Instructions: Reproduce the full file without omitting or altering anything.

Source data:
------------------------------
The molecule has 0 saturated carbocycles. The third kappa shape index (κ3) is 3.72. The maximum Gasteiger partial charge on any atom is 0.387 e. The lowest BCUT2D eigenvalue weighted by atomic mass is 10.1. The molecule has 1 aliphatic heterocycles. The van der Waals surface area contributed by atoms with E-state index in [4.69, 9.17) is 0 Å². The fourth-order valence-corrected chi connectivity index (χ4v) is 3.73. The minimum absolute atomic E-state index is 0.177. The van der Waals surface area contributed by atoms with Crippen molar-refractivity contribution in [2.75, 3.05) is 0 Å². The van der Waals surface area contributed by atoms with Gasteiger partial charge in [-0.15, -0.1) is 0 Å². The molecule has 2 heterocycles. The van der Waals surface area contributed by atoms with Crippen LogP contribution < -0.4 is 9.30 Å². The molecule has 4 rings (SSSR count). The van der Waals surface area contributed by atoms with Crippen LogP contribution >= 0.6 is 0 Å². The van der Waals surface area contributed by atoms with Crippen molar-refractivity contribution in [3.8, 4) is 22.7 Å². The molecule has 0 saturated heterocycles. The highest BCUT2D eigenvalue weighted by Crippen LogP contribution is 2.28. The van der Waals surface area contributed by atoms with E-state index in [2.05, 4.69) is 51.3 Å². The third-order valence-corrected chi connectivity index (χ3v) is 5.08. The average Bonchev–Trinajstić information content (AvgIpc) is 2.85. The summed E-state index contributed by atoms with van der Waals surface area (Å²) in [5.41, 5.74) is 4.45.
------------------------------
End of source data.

The molecule has 0 saturated carbocycles. The third kappa shape index (κ3) is 3.72. The maximum Gasteiger partial charge on any atom is 0.387 e. The lowest BCUT2D eigenvalue weighted by atomic mass is 10.1. The molecule has 1 aliphatic heterocycles. The van der Waals surface area contributed by atoms with E-state index in [4.69, 9.17) is 0 Å². The fourth-order valence-corrected chi connectivity index (χ4v) is 3.73. The minimum absolute atomic E-state index is 0.177. The van der Waals surface area contributed by atoms with Crippen molar-refractivity contribution in [2.75, 3.05) is 0 Å². The van der Waals surface area contributed by atoms with Gasteiger partial charge in [-0.15, -0.1) is 0 Å². The molecule has 2 heterocycles. The van der Waals surface area contributed by atoms with Crippen LogP contribution < -0.4 is 9.30 Å². The molecule has 4 rings (SSSR count). The van der Waals surface area contributed by atoms with Crippen LogP contribution >= 0.6 is 0 Å². The van der Waals surface area contributed by atoms with Crippen molar-refractivity contribution in [3.8, 4) is 22.7 Å². The molecule has 0 saturated heterocycles. The highest BCUT2D eigenvalue weighted by Crippen LogP contribution is 2.28. The van der Waals surface area contributed by atoms with E-state index in [2.05, 4.69) is 51.3 Å². The third-order valence-corrected chi connectivity index (χ3v) is 5.08. The average Bonchev–Trinajstić information content (AvgIpc) is 2.85. The summed E-state index contributed by atoms with van der Waals surface area (Å²) in [5.41, 5.74) is 4.45.